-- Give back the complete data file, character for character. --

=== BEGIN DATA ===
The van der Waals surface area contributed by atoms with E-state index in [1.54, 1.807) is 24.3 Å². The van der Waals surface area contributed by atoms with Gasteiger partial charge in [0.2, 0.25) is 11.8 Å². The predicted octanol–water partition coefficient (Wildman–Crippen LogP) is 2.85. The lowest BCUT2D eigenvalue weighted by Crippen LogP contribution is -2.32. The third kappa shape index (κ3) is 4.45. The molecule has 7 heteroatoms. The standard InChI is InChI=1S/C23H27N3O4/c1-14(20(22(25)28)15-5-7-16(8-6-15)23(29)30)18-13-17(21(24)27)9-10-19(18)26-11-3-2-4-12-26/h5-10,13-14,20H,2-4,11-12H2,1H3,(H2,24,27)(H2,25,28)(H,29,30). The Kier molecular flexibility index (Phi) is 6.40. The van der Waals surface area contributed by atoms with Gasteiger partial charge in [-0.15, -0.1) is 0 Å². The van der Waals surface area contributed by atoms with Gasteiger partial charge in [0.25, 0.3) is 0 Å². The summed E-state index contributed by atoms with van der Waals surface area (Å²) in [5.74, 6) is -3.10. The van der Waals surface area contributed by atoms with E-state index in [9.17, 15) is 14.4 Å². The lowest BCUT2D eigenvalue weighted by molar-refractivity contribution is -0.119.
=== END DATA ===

The van der Waals surface area contributed by atoms with E-state index in [1.54, 1.807) is 24.3 Å². The van der Waals surface area contributed by atoms with Gasteiger partial charge in [0.2, 0.25) is 11.8 Å². The predicted octanol–water partition coefficient (Wildman–Crippen LogP) is 2.85. The lowest BCUT2D eigenvalue weighted by Crippen LogP contribution is -2.32. The third kappa shape index (κ3) is 4.45. The molecule has 7 heteroatoms. The standard InChI is InChI=1S/C23H27N3O4/c1-14(20(22(25)28)15-5-7-16(8-6-15)23(29)30)18-13-17(21(24)27)9-10-19(18)26-11-3-2-4-12-26/h5-10,13-14,20H,2-4,11-12H2,1H3,(H2,24,27)(H2,25,28)(H,29,30). The Kier molecular flexibility index (Phi) is 6.40. The van der Waals surface area contributed by atoms with Gasteiger partial charge in [-0.15, -0.1) is 0 Å². The van der Waals surface area contributed by atoms with Gasteiger partial charge in [0.25, 0.3) is 0 Å². The summed E-state index contributed by atoms with van der Waals surface area (Å²) in [5.74, 6) is -3.10. The van der Waals surface area contributed by atoms with E-state index in [9.17, 15) is 14.4 Å². The lowest BCUT2D eigenvalue weighted by molar-refractivity contribution is -0.119.